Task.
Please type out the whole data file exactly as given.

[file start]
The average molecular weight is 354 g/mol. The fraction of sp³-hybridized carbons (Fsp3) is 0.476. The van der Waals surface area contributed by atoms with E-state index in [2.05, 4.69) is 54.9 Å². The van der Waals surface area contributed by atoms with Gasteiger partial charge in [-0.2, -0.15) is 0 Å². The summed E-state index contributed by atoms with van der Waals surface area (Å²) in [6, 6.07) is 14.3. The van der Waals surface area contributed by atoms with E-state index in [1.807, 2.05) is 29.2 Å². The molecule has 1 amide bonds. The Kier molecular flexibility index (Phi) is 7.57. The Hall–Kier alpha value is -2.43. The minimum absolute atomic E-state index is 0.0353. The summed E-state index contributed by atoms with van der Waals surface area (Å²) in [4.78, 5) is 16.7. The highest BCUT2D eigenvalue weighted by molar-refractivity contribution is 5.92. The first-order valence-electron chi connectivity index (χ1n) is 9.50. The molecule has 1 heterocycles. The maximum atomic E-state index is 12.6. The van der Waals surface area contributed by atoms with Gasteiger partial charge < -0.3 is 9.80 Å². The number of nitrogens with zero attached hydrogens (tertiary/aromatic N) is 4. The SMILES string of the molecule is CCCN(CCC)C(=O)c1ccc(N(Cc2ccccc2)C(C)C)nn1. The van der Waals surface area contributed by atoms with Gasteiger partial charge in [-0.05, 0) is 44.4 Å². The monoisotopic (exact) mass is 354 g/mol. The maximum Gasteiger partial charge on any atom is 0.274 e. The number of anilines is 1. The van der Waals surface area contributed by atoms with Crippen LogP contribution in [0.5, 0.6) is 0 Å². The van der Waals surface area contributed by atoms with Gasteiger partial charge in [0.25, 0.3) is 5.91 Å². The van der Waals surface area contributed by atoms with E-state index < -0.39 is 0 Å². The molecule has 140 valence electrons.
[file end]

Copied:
The average molecular weight is 354 g/mol. The fraction of sp³-hybridized carbons (Fsp3) is 0.476. The van der Waals surface area contributed by atoms with E-state index in [2.05, 4.69) is 54.9 Å². The van der Waals surface area contributed by atoms with Gasteiger partial charge in [-0.2, -0.15) is 0 Å². The summed E-state index contributed by atoms with van der Waals surface area (Å²) in [6, 6.07) is 14.3. The van der Waals surface area contributed by atoms with E-state index in [1.807, 2.05) is 29.2 Å². The molecule has 1 amide bonds. The Kier molecular flexibility index (Phi) is 7.57. The Hall–Kier alpha value is -2.43. The minimum absolute atomic E-state index is 0.0353. The summed E-state index contributed by atoms with van der Waals surface area (Å²) in [4.78, 5) is 16.7. The highest BCUT2D eigenvalue weighted by molar-refractivity contribution is 5.92. The first-order valence-electron chi connectivity index (χ1n) is 9.50. The molecule has 1 heterocycles. The maximum atomic E-state index is 12.6. The van der Waals surface area contributed by atoms with Gasteiger partial charge < -0.3 is 9.80 Å². The number of nitrogens with zero attached hydrogens (tertiary/aromatic N) is 4. The SMILES string of the molecule is CCCN(CCC)C(=O)c1ccc(N(Cc2ccccc2)C(C)C)nn1. The van der Waals surface area contributed by atoms with Gasteiger partial charge in [-0.05, 0) is 44.4 Å². The monoisotopic (exact) mass is 354 g/mol. The maximum Gasteiger partial charge on any atom is 0.274 e. The number of anilines is 1. The van der Waals surface area contributed by atoms with Crippen LogP contribution in [0.5, 0.6) is 0 Å². The van der Waals surface area contributed by atoms with Gasteiger partial charge in [0.25, 0.3) is 5.91 Å². The van der Waals surface area contributed by atoms with E-state index < -0.39 is 0 Å². The molecule has 140 valence electrons.